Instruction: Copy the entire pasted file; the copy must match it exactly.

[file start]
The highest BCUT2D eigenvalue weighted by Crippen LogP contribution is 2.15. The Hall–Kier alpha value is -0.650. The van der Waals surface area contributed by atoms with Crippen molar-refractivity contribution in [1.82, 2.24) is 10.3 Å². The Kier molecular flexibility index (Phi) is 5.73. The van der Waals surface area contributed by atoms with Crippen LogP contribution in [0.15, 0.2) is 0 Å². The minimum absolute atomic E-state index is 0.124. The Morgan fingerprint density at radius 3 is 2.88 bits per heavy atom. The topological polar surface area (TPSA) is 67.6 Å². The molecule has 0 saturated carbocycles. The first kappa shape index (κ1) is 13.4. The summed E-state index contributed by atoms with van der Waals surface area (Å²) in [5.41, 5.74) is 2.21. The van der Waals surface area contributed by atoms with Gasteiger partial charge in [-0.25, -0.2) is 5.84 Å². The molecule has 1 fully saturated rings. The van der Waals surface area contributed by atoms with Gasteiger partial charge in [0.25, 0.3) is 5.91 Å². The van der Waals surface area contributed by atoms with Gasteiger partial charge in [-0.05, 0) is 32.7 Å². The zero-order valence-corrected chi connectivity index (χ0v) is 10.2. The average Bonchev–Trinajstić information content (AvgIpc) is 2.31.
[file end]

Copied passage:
The highest BCUT2D eigenvalue weighted by Crippen LogP contribution is 2.15. The Hall–Kier alpha value is -0.650. The van der Waals surface area contributed by atoms with Crippen molar-refractivity contribution in [1.82, 2.24) is 10.3 Å². The Kier molecular flexibility index (Phi) is 5.73. The van der Waals surface area contributed by atoms with Crippen LogP contribution in [0.15, 0.2) is 0 Å². The minimum absolute atomic E-state index is 0.124. The Morgan fingerprint density at radius 3 is 2.88 bits per heavy atom. The topological polar surface area (TPSA) is 67.6 Å². The molecule has 0 saturated carbocycles. The first kappa shape index (κ1) is 13.4. The summed E-state index contributed by atoms with van der Waals surface area (Å²) in [5.41, 5.74) is 2.21. The van der Waals surface area contributed by atoms with Gasteiger partial charge in [-0.25, -0.2) is 5.84 Å². The molecule has 1 fully saturated rings. The van der Waals surface area contributed by atoms with Gasteiger partial charge in [0.25, 0.3) is 5.91 Å². The van der Waals surface area contributed by atoms with Gasteiger partial charge in [-0.05, 0) is 32.7 Å². The zero-order valence-corrected chi connectivity index (χ0v) is 10.2. The average Bonchev–Trinajstić information content (AvgIpc) is 2.31.